Listen to this kid; he's that good


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Posted Online: May 28, 2013, 8:47 pm
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By John Marx, jmarx@qconline.com

ESPN's Dan Shulman had better watch out.

The great Al Michaels? He better be on alert.

The legendary Bob Costas?Make room, boys.

Zach Mackey has the best set of radio and television pipes to come down the pike in years. High praise for someone 17, I know. But the young man is that good.Big-time good.

Recently, the Geneseo High School senior-to-be got a taste of what major league broadcasting is about, shadowing ESPN's Sunday Night Baseball team of Shulman, Orel Hershisher and John Kruk.

Mackey, a football player at Geneseo, contacted Shulman. Ever gracious, the veteran play-by-play announcer offered Mackey, and his parents, a glimpse into the production ins-and-outs of a major league baseball game.

It left quite an impression on Mackey, who does prep sports for his high school radio and TV stations, as well as Geneseo's cable-access station. He also does wrestling play-by-play and color for MC22 Sports (Mediacom).

"Mr. Shulman could not have been any nicer,'' Mackey said. "He responded to my email, set up the game for us (Los Angeles Angels of Anaheim at the Chicago White Sox) and shared with me his game preparation. There is so much that goes into making a broadcast come to life, but he was prepared.''

In the TV booth, Mackey met Hershiser, a winner of 204 big-league games, and Kruk, a great hitter during his career and one of the game's true characters.

"Orel Hershiser came right over, introduced himself and shook my hand,'' Mackey said. "He was kind and gracious. Kruk was also exceptionally nice and really funny. He cusses like a sailor off the air.''

The trio allowed Mackey to stand off to the side of their pregame open, sit in on their production meeting and stay in the TV booth as they worked. The time and effort were not lost on the talented youngster.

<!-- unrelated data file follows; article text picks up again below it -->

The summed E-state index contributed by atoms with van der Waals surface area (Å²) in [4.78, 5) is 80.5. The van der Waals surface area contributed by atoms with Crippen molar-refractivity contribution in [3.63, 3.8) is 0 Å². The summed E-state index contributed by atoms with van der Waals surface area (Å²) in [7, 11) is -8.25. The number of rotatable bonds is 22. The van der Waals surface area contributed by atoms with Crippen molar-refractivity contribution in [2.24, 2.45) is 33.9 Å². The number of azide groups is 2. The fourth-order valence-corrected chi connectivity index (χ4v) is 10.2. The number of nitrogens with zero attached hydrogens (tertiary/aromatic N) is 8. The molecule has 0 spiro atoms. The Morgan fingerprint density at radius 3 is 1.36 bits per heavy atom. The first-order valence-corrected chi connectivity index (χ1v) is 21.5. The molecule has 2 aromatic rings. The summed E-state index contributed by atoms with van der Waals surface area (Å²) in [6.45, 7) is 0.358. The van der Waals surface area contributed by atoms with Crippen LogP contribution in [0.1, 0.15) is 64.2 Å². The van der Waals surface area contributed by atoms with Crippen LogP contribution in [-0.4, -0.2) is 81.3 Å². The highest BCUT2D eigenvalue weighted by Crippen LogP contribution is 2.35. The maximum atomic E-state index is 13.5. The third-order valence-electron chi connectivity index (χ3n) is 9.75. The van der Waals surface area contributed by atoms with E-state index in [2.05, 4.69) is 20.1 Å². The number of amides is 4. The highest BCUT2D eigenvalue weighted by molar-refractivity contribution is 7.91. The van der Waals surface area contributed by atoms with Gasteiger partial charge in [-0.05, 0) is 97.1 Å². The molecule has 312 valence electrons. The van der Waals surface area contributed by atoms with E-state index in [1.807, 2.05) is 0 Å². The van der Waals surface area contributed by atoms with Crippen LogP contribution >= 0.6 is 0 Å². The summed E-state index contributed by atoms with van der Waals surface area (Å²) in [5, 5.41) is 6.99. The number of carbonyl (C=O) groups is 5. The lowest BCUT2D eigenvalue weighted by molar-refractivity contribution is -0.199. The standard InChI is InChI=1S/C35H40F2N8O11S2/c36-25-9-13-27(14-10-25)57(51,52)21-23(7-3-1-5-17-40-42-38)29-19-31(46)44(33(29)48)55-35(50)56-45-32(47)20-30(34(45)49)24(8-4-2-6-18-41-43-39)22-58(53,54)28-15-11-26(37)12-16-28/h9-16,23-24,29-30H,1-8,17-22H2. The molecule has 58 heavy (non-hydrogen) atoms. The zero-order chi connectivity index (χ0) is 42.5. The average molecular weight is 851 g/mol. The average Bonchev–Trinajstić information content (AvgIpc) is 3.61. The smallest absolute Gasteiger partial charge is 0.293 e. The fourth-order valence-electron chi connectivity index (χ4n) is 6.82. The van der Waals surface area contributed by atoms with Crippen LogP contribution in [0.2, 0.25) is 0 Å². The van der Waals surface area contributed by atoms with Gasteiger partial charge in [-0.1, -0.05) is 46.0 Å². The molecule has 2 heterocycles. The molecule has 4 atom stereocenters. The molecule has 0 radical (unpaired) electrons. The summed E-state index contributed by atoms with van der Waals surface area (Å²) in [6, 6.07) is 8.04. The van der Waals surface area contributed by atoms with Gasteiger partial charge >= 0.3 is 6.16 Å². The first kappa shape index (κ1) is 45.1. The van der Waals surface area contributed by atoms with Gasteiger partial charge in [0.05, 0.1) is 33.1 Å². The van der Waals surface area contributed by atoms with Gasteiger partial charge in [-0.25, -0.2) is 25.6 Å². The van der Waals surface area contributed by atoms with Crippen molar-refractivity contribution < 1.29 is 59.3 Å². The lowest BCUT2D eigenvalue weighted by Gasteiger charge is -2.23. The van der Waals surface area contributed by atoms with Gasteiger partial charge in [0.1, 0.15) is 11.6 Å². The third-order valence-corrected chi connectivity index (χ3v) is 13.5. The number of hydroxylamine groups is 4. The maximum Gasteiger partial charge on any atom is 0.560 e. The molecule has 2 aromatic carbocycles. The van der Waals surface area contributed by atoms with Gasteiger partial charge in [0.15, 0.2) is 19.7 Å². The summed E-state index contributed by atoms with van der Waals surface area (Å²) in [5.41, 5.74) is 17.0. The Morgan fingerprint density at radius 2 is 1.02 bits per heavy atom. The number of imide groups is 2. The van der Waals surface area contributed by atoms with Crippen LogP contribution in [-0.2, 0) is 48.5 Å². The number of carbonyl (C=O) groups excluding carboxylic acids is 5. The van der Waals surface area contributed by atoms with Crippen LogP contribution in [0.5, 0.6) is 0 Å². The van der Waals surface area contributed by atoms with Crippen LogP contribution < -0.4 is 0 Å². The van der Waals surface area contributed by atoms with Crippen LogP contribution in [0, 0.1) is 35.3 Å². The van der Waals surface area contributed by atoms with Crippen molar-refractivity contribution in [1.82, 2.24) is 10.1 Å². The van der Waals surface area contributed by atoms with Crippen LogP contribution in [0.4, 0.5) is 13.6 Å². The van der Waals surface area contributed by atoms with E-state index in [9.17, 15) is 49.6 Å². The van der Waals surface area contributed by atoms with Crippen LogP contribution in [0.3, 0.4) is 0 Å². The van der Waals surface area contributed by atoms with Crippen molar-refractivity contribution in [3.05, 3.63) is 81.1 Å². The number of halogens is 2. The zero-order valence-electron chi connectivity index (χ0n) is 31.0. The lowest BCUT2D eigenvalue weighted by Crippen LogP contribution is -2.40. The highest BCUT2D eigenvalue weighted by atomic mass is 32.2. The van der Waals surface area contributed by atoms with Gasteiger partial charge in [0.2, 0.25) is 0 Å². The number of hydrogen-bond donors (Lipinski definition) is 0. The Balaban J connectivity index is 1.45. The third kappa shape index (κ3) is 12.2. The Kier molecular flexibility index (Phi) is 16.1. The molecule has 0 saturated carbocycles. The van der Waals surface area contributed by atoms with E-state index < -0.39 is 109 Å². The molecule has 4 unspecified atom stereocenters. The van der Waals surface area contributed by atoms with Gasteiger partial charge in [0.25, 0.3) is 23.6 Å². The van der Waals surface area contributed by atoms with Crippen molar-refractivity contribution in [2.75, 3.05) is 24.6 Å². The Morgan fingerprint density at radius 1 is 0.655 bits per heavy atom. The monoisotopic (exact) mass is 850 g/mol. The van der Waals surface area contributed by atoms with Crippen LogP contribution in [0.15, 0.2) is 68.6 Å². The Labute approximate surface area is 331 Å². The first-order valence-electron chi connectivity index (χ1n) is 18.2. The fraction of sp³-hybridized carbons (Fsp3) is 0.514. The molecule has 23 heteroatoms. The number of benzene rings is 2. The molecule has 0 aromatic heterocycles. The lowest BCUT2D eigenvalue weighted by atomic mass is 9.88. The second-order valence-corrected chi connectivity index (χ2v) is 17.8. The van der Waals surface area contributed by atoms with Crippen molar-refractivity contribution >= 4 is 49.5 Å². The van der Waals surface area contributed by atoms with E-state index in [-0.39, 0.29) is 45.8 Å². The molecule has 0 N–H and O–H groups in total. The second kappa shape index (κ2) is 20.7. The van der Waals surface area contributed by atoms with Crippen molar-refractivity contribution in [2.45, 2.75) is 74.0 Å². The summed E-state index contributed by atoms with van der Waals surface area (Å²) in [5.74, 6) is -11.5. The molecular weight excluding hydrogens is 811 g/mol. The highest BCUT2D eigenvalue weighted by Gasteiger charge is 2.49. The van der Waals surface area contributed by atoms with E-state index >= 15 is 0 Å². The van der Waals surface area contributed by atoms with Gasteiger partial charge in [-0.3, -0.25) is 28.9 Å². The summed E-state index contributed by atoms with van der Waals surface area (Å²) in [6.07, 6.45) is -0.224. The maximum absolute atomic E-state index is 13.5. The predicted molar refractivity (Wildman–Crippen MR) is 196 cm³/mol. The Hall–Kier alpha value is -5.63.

"There isn't much glamor to it,'' Mackey said. "They are professionals and they are prepared. They work in a small, cramped space against the elements. It was really cold that night. I was also amazed at how many people it takes to bring the game to life. I was also taken with how calm and collected the guys were during everything. They were always ready.''

The experience whet Mackey's broadcast appetite for more. He is looking at mass communications programs at Indiana University and the University of Missouri. He also knows if he stays close to home, the radio and television program at St. Ambrose University is top-notch.

"There are challenges at all three,'' he said. "You really can't go wrong wherever, because it's about the work you put in.''

And about that hard work -- Mackey says Shulman left him with some great advice.

"He said if I want to work, good things can happen, but you have to work and separate yourself because there are so many people in the business,'' Mackey said. "If you think you're not gonna work, get out now. It's not just sitting around and talking sports. There's a lot of really detailed work and preparation that goes into it.''

Don't be surprised to someday turn on your television and see Zach Mackey sitting where Shulman, Michaels or Costas sit.

He's that good.





Columnist John Marx can be reached at (309) 757-8388 or jmarx@qconline.com.
















 



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  Today is Monday, July 28, the 209th day of 2014. There are 156 days left in the year.

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1964 -- 50 years ago: The last remaining unfinished portion of Interstate 80 between the Quad-Cities and Joliet will be opened to traffic by Aug 12.
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